%---------change this for every latex homework
\def\yourid{mst3k} % replace with your UVA computing ID
\def\collabs{list collaborators' computing IDs}
\def\sources{Cormen, et al, Introduction to Algorithms. \emph{(add others here)}}
% -----------------------------------------------------
\def\duedate{Friday, February 18, 2022 at 11:30 pm }
\def\duelocation{via Gradescope}
\def\htype{Basic}
\def\hunit{A}
\def\hnumber{3}
\def\course{{cs4102 - algorithms - spring 2022}}%------
%-------------------------------------
%-------------------------------------
\documentclass[10pt]{article}
\usepackage[colorlinks,urlcolor=blue]{hyperref}
\usepackage[osf]{mathpazo}
\usepackage{amsmath,amsfonts,graphicx}
\usepackage{latexsym}
\usepackage[top=1in,bottom=1.4in,left=1.25in,right=1.25in,centering,letterpaper]{geometry}
\usepackage{color}
\definecolor{mdb}{rgb}{0.1,0.6,0.4}
\definecolor{cit}{rgb}{0.05,0.2,0.45}
\pagestyle{myheadings}
\markboth{\yourid}{\yourid}
\usepackage{clrscode}
\newenvironment{proof}{\par\noindent{\it Proof.}\hspace*{1em}}{$\Box$\bigskip}
\newcommand{\handout}{
\renewcommand{\thepage}{Unit \hunit: \htype~Homework \hnumber~-~\arabic{page}}
\noindent
\begin{center}
\vbox{
\hbox to \columnwidth {\sc{\course} \hfill}
\vspace{-2mm}
\hbox to \columnwidth {\sc due \MakeLowercase{\duedate} \duelocation\hfill {\Huge\color{mdb}\hunit\hnumber{\Large\MakeLowercase{\htype}}(\yourid)}}
}
\end{center}
\vspace*{1mm}
\hrule
\vspace*{1mm}
{\footnotesize \textbf{Collaboration Policy:} You are encouraged to collaborate with up to 3 other students, but all work submitted must be your own {\em independently} written solution. List the computing ids of all of your collaborators in the \texttt{collabs} command at the top of the tex file. Do not share written notes, documents (including Google docs, Overleaf docs, discussion notes, PDFs), or code. Do not seek published or online solutions for any assignments. If you use any published or online resources (which may not include solutions) when completing this assignment, be sure to cite by naming the book etc.\ or listing a website's URL. Do not submit a solution that you are unable to explain orally to a member of the course staff. Any solutions that share similar text/code will be considered in breach of this policy. Please refer to the syllabus for a complete description of the collaboration policy.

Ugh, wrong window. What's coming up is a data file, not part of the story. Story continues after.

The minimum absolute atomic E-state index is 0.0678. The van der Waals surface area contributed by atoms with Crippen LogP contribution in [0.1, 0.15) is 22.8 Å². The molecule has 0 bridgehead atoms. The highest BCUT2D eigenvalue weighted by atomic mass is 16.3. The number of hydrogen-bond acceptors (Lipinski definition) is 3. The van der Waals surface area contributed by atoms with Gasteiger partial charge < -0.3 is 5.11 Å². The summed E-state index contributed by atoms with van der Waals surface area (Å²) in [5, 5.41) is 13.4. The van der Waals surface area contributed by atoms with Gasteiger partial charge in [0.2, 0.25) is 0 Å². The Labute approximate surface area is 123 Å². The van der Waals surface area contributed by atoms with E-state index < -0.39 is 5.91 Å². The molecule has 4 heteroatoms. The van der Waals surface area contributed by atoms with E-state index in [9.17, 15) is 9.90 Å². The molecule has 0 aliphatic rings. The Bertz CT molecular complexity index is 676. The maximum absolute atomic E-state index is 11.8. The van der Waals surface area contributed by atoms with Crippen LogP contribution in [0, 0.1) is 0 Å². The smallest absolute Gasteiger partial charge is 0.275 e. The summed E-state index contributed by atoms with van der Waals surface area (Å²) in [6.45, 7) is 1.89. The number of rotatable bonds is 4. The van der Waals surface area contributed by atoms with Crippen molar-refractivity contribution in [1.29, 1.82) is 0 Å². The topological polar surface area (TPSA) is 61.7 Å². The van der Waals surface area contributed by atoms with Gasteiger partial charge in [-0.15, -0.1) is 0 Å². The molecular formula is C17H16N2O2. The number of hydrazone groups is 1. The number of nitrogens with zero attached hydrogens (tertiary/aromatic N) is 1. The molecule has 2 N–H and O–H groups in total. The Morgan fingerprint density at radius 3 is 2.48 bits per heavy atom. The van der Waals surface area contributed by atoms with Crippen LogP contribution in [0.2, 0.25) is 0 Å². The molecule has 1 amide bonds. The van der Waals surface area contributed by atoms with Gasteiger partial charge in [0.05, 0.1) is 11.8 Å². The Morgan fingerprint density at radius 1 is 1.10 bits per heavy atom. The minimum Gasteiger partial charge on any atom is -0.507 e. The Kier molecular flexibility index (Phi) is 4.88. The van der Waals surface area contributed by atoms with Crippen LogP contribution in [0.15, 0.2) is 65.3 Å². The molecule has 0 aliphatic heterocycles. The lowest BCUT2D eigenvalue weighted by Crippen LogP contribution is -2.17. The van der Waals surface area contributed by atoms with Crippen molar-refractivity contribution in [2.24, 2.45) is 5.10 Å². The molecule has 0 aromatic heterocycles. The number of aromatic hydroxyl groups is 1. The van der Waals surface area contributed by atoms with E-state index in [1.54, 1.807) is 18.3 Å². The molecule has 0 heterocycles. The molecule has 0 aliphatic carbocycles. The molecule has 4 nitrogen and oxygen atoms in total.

\vspace*{1mm}
\hrule
\vspace*{2mm}
\noindent
\textbf{Collaborators}: \collabs\\
\textbf{Sources}: \sources}
\vspace*{2mm}
\hrule
\vskip 2em
}
%\newcommand{\solution}[1]{\color{blue}\hfill\break\noindent\textbf{Solution:} #1\color{black}}
%\newcommand{\altsolution}[1]{\color{blue}\hfill\break\noindent\textbf{Solution (Alternative):} #1\color{black}}
\newcommand{\solution}[1]{}
\newcommand{\altsolution}[1]{}
\newcommand{\bit}[1]{\{0,1\}^{ #1 }}
%\dontprintsemicolon
%\linesnumbered
\newtheorem{problem}{\sc\color{cit}problem}
\newtheorem{practice}{\sc\color{cit}practice}
\newtheorem{lemma}{Lemma}
\newtheorem{definition}{Definition}
\newtheorem{theorem}{Theorem}
\newcommand{\Z}{\mathbb{Z}} % This might be useful for Integers!
\begin{document}
\thispagestyle{empty}
\handout
%----Begin your modifications here
%--- Problem 1 ------------------------------------------------------------------------------
\begin{problem} QuickSort \end{problem}
\begin{enumerate}
\item Briefly describe a scenario when Quicksort runs in $O(n \log n)$ time.
\textbf{Solution:} \emph{Add your solution like this below each question.}